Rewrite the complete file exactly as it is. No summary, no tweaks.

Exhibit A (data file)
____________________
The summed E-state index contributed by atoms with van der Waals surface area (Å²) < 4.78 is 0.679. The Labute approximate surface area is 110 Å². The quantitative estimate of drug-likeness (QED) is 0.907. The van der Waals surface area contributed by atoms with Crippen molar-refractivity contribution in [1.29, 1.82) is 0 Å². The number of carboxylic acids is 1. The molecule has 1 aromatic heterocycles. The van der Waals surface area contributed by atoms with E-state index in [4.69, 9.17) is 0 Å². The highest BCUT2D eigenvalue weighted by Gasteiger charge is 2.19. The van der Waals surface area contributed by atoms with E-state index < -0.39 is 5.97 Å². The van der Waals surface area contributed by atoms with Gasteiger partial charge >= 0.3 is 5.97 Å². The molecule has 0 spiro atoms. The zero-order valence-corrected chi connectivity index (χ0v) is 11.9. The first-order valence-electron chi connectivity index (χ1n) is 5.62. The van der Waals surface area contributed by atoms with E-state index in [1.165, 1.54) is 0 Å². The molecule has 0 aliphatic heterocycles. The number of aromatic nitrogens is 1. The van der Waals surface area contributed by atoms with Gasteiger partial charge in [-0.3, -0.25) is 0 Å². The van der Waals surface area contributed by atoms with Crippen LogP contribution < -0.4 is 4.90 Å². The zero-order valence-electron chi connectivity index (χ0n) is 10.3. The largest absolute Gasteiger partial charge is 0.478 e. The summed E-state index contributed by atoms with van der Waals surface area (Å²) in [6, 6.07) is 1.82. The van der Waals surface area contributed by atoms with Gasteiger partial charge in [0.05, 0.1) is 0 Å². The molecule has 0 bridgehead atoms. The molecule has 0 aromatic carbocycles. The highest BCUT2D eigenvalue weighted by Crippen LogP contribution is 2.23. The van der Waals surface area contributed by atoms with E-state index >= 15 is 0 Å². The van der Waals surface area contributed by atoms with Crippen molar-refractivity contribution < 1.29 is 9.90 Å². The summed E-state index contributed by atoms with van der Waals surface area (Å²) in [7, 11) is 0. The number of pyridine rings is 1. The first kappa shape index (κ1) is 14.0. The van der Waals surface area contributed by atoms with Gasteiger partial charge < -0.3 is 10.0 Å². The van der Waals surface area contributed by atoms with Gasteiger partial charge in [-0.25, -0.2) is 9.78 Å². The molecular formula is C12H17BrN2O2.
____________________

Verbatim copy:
The summed E-state index contributed by atoms with van der Waals surface area (Å²) < 4.78 is 0.679. The Labute approximate surface area is 110 Å². The quantitative estimate of drug-likeness (QED) is 0.907. The van der Waals surface area contributed by atoms with Crippen molar-refractivity contribution in [1.29, 1.82) is 0 Å². The number of carboxylic acids is 1. The molecule has 1 aromatic heterocycles. The van der Waals surface area contributed by atoms with E-state index in [4.69, 9.17) is 0 Å². The highest BCUT2D eigenvalue weighted by Gasteiger charge is 2.19. The van der Waals surface area contributed by atoms with E-state index < -0.39 is 5.97 Å². The van der Waals surface area contributed by atoms with Gasteiger partial charge >= 0.3 is 5.97 Å². The molecule has 0 spiro atoms. The zero-order valence-corrected chi connectivity index (χ0v) is 11.9. The first-order valence-electron chi connectivity index (χ1n) is 5.62. The van der Waals surface area contributed by atoms with E-state index in [1.165, 1.54) is 0 Å². The molecule has 0 aliphatic heterocycles. The number of aromatic nitrogens is 1. The van der Waals surface area contributed by atoms with Gasteiger partial charge in [-0.3, -0.25) is 0 Å². The van der Waals surface area contributed by atoms with Crippen LogP contribution < -0.4 is 4.90 Å². The zero-order valence-electron chi connectivity index (χ0n) is 10.3. The largest absolute Gasteiger partial charge is 0.478 e. The summed E-state index contributed by atoms with van der Waals surface area (Å²) in [6, 6.07) is 1.82. The van der Waals surface area contributed by atoms with Gasteiger partial charge in [0.05, 0.1) is 0 Å². The molecule has 0 bridgehead atoms. The molecule has 0 aromatic carbocycles. The highest BCUT2D eigenvalue weighted by Crippen LogP contribution is 2.23. The van der Waals surface area contributed by atoms with E-state index >= 15 is 0 Å². The van der Waals surface area contributed by atoms with Crippen molar-refractivity contribution < 1.29 is 9.90 Å². The summed E-state index contributed by atoms with van der Waals surface area (Å²) in [7, 11) is 0. The number of pyridine rings is 1. The first kappa shape index (κ1) is 14.0. The van der Waals surface area contributed by atoms with Gasteiger partial charge < -0.3 is 10.0 Å². The van der Waals surface area contributed by atoms with Gasteiger partial charge in [-0.25, -0.2) is 9.78 Å². The molecular formula is C12H17BrN2O2.